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A Story About A Small Town: Tlaquepaque

Downtown Tlaquepaque is an amazing place to wander through its streets and enjoy its many art galleries. This city is known for its craftsmanship in leather, pottery and rich history.

 

Before the colonization of the Spaniards, this town was famous with the indigenous tribes as a place where high quality pottery could be found. It was ruled by a queen who managed and controlled a population of 500 inhabitants.

 

Upon the arrival of the Spaniards most of the customs of the local people were lost and Tlaquepaque was officially founded on the 25th of March of 1530 and was given the name of San Pedro by Fray Antonio de Segovia.

 

Since then, Tlaquepaque has been a center for change for the state and the country. Many key figures of Mexico have visited this town such as: Miguel Hidalgo, Benito Juárez and Porfirio Díaz, among others. In 1835, Tlaquepaque became the first city to open schools for both genders (male and female) and promoted equality of wages for all of its residents.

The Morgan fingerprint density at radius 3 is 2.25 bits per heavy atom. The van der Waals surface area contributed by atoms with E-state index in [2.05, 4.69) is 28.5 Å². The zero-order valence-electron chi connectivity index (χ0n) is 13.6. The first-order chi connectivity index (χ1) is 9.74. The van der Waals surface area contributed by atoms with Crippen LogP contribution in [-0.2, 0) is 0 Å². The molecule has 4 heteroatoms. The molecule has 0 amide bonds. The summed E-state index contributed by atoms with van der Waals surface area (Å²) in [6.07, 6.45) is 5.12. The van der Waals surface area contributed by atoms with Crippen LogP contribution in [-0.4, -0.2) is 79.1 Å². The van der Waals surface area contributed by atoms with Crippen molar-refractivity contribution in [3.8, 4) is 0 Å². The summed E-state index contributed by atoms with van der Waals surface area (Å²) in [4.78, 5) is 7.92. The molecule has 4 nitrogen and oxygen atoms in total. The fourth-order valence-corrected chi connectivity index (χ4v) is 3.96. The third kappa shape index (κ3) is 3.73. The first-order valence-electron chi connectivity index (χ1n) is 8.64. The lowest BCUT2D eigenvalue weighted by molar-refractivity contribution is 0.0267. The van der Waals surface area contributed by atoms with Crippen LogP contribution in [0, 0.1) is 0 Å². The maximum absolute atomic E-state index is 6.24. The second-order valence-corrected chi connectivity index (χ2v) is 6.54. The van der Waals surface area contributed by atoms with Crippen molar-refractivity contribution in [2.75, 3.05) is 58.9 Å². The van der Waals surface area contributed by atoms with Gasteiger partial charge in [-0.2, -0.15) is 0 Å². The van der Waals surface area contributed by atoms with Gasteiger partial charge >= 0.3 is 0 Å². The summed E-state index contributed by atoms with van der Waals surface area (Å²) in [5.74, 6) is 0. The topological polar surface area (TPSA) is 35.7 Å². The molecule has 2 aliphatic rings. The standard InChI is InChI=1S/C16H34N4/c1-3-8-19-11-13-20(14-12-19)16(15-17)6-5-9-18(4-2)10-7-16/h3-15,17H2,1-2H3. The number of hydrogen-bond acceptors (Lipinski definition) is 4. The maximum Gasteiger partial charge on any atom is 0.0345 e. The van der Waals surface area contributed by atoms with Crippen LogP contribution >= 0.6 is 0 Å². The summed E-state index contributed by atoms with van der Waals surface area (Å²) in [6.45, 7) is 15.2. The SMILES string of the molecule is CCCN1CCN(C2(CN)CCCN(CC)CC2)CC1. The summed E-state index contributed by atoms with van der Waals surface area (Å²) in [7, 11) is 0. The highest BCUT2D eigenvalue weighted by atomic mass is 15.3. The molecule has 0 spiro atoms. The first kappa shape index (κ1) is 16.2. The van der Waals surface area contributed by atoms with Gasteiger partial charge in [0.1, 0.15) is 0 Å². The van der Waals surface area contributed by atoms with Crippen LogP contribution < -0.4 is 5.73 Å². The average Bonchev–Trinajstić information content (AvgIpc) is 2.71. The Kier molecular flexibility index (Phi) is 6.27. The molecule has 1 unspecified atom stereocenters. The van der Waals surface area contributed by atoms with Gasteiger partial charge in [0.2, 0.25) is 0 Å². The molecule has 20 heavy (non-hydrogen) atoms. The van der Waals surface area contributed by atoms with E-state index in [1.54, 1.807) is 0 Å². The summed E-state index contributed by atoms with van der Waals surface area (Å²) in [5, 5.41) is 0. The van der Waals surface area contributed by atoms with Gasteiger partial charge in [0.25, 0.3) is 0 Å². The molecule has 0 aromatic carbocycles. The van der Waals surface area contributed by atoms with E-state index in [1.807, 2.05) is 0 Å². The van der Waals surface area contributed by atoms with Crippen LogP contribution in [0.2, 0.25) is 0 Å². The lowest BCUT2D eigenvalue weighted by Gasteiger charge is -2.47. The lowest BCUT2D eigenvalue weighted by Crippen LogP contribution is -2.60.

In modern times, Tlaquepaque has a healthy economy due to multi-national companies, tourism and its local festivals. Some of the most notable are: Day of the Dead Festival, Winter Cultural Festival and the Cattle Expo.

 



 

Tlaquepaque features many places to visit for which we recommend to use the local guide Descubre Tlaquepaque if you want to explore the city more in depth and to shop for some gifts.

 

Interesting things to do in Tlaquepaque:

Walk the Streets

Tlaquepaque is a place to explore by foot as many of its attractions are not far from the city center. We recommend walking through Independence Street to get a bigger scope of the traditional side of Tlaquepaque.

El Parian

This building is from 1878 and it's named after a Filipino word which means market. Nowadays it's a building that houses different restaurants that serve traditional Mexican food. Enjoy a meal here while listening to amazing mariachi music.

Food Parlors

Food is everywhere in downtown Tlaquepaque - from high end restaurants to mom and pop shops - the majority of these places sell traditional Mexican food and sweet bread. They cater to all types of budgets.

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